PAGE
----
Leo's controversial PR unit to be scrapped by the summer following review
Taoiseach Leo Varadkar's controversial €5m Strategic Communications Unit (SCU) is to be effectively scrapped following a review by the State's most senior civil servant.
The review was conducted by Department of the Taoiseach secretary general Martin Fraser in the wake of heavy criticism of the PR unit by the Opposition in recent weeks.
Questions were raised about how the SCU promoted the Government's Project Ireland 2040 plans amid claims that paid-for coverage promoted Fine Gael candidates.
Mr Fraser has recommended the SCU should be "wound down" and the Taoiseach's department should revert to the traditional Government Information Service with a smaller budget, fewer staff, and a more limited role.
There will be a transition period that will end in July 2018 while the review's recommendations are being implemented.
The €5m SCU budget allocation is to be slashed in half to €2.5m.
Last night, a spokesman for Mr Varadkar said the Taoiseach had acknowledged the SCU was becoming "a distraction" and said that was why Mr Fraser was asked to conduct the review.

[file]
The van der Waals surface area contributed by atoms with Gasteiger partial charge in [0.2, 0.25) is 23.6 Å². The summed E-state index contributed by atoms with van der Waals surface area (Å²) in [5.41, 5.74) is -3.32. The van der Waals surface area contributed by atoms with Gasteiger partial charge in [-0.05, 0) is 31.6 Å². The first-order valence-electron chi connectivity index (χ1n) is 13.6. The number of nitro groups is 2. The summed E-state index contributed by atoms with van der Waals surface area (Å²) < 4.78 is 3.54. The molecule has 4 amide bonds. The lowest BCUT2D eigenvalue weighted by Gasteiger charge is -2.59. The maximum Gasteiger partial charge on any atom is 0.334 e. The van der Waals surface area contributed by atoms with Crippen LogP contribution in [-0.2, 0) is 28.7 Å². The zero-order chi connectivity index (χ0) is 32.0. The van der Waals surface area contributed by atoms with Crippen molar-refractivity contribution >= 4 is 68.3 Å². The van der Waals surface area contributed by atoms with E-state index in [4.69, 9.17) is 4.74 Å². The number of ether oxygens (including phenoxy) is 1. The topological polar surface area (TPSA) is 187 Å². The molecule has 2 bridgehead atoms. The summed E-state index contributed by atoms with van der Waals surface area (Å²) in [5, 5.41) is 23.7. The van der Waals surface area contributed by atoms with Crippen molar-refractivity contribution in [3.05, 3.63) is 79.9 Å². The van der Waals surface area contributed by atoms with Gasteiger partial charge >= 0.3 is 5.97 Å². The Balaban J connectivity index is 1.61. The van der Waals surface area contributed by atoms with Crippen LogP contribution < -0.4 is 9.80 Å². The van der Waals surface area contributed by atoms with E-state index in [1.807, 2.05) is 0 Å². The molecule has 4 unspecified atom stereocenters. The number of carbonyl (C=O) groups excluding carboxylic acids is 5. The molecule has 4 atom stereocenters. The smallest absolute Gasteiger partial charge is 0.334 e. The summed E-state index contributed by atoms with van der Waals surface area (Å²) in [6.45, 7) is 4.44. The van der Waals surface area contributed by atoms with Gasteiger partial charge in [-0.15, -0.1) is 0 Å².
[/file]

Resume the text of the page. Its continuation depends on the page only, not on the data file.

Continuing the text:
He insisted the SCU was "doing a lot of good work".
The SCU is headed by John Concannon, the PR guru behind tourism initiatives like The Gathering and the Wild Atlantic Way.
He is to stay in place during the transition period.
Mr Fraser's review was discussed at Cabinet yesterday and the Government accepted its recommendations.
A statement last night said that the review found no evidence of a breach of the Civil Service Code by staff in the SCU "whether by seeking favourable coverage for Fine Gael candidates or otherwise".
It also said that editors at newspapers that ran paid-for content relating to the campaign confirmed that the choice of photos and quotes was determined by them at a local level and was not subject to any outside influence.
Mr Fraser's review found that surplus staff should be redeployed within the Taoiseach's department or other departments. There are to be no new national campaigns run by the SCU.
Where expenditure has been committed but not yet spent it should be redirected to "non-contentious campaigns" like Healthy Ireland or Brexit preparation, according to the review.
The Government Information Service should continue to have a co-ordinating and supporting role for national, cross-Government communications, but such campaigns should now be led and funded by the relevant line department instead.
The Departments of Public Expenditure and Housing will be responsible for leading future communications for Project Ireland 2040.
Streamlining of communications should continue and reform projects involving training are to continue, as will the project to amalgamate government websites to a single web portal, Gov.ie.